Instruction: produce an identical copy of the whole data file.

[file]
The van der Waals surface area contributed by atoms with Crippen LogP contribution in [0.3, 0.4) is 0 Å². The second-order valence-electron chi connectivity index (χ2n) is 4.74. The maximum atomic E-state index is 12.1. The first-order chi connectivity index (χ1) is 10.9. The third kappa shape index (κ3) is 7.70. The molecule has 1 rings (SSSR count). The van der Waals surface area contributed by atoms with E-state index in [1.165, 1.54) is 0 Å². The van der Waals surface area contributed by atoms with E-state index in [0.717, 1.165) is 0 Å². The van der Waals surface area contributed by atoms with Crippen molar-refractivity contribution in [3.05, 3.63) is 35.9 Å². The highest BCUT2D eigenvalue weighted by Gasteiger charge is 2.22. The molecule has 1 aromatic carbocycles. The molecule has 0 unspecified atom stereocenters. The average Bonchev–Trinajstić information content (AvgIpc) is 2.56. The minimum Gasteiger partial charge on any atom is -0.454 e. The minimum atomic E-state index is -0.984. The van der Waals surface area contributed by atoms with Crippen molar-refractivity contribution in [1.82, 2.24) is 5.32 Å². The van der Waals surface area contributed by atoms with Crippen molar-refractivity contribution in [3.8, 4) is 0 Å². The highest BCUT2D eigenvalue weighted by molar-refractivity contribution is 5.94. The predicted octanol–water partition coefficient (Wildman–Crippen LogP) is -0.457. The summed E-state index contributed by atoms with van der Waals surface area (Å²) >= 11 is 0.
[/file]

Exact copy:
The van der Waals surface area contributed by atoms with Crippen LogP contribution in [0.3, 0.4) is 0 Å². The second-order valence-electron chi connectivity index (χ2n) is 4.74. The maximum atomic E-state index is 12.1. The first-order chi connectivity index (χ1) is 10.9. The third kappa shape index (κ3) is 7.70. The molecule has 1 rings (SSSR count). The van der Waals surface area contributed by atoms with E-state index in [1.165, 1.54) is 0 Å². The van der Waals surface area contributed by atoms with E-state index in [0.717, 1.165) is 0 Å². The van der Waals surface area contributed by atoms with Crippen molar-refractivity contribution in [3.05, 3.63) is 35.9 Å². The highest BCUT2D eigenvalue weighted by Gasteiger charge is 2.22. The molecule has 1 aromatic carbocycles. The molecule has 0 unspecified atom stereocenters. The average Bonchev–Trinajstić information content (AvgIpc) is 2.56. The minimum Gasteiger partial charge on any atom is -0.454 e. The minimum atomic E-state index is -0.984. The van der Waals surface area contributed by atoms with Crippen molar-refractivity contribution in [1.82, 2.24) is 5.32 Å². The van der Waals surface area contributed by atoms with Crippen molar-refractivity contribution in [3.8, 4) is 0 Å². The highest BCUT2D eigenvalue weighted by molar-refractivity contribution is 5.94. The predicted octanol–water partition coefficient (Wildman–Crippen LogP) is -0.457. The summed E-state index contributed by atoms with van der Waals surface area (Å²) >= 11 is 0.